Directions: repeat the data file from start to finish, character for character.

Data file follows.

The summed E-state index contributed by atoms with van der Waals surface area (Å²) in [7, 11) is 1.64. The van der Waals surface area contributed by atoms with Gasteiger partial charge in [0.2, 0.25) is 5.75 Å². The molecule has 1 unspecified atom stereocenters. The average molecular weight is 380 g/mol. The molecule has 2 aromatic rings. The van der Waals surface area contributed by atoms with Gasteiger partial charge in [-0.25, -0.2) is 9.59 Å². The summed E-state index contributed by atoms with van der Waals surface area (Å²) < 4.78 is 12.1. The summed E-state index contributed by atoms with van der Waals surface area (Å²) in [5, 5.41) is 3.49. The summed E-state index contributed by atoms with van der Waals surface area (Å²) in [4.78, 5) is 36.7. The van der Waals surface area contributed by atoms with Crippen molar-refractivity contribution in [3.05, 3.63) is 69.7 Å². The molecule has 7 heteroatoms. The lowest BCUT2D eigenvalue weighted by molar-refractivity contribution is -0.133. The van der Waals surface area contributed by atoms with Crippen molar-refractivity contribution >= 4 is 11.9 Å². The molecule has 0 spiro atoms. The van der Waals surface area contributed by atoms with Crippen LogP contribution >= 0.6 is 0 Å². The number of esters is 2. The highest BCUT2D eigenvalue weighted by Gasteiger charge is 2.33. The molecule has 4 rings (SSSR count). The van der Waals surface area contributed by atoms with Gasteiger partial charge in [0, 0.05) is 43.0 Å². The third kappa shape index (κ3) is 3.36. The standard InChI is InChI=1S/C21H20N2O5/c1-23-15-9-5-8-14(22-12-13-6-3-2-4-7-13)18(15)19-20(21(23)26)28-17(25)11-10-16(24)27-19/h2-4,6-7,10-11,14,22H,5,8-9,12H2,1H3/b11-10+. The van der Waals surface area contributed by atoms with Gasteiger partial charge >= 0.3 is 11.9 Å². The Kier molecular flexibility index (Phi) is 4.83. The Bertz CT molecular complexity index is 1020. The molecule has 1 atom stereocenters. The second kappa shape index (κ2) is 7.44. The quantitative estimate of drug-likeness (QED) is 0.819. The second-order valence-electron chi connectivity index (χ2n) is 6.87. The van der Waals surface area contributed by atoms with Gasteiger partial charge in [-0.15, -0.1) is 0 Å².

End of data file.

The summed E-state index contributed by atoms with van der Waals surface area (Å²) in [7, 11) is 1.64. The van der Waals surface area contributed by atoms with Gasteiger partial charge in [0.2, 0.25) is 5.75 Å². The molecule has 1 unspecified atom stereocenters. The average molecular weight is 380 g/mol. The molecule has 2 aromatic rings. The van der Waals surface area contributed by atoms with Gasteiger partial charge in [-0.25, -0.2) is 9.59 Å². The summed E-state index contributed by atoms with van der Waals surface area (Å²) < 4.78 is 12.1. The summed E-state index contributed by atoms with van der Waals surface area (Å²) in [5, 5.41) is 3.49. The summed E-state index contributed by atoms with van der Waals surface area (Å²) in [4.78, 5) is 36.7. The van der Waals surface area contributed by atoms with Crippen molar-refractivity contribution in [3.05, 3.63) is 69.7 Å². The molecule has 7 heteroatoms. The lowest BCUT2D eigenvalue weighted by molar-refractivity contribution is -0.133. The van der Waals surface area contributed by atoms with Crippen molar-refractivity contribution >= 4 is 11.9 Å². The molecule has 0 spiro atoms. The van der Waals surface area contributed by atoms with Crippen LogP contribution >= 0.6 is 0 Å². The number of esters is 2. The highest BCUT2D eigenvalue weighted by Gasteiger charge is 2.33. The molecule has 4 rings (SSSR count). The van der Waals surface area contributed by atoms with Gasteiger partial charge in [0, 0.05) is 43.0 Å². The third kappa shape index (κ3) is 3.36. The standard InChI is InChI=1S/C21H20N2O5/c1-23-15-9-5-8-14(22-12-13-6-3-2-4-7-13)18(15)19-20(21(23)26)28-17(25)11-10-16(24)27-19/h2-4,6-7,10-11,14,22H,5,8-9,12H2,1H3/b11-10+. The van der Waals surface area contributed by atoms with Gasteiger partial charge >= 0.3 is 11.9 Å². The Kier molecular flexibility index (Phi) is 4.83. The Bertz CT molecular complexity index is 1020. The molecule has 1 atom stereocenters. The second kappa shape index (κ2) is 7.44. The quantitative estimate of drug-likeness (QED) is 0.819. The second-order valence-electron chi connectivity index (χ2n) is 6.87. The van der Waals surface area contributed by atoms with Gasteiger partial charge in [-0.15, -0.1) is 0 Å².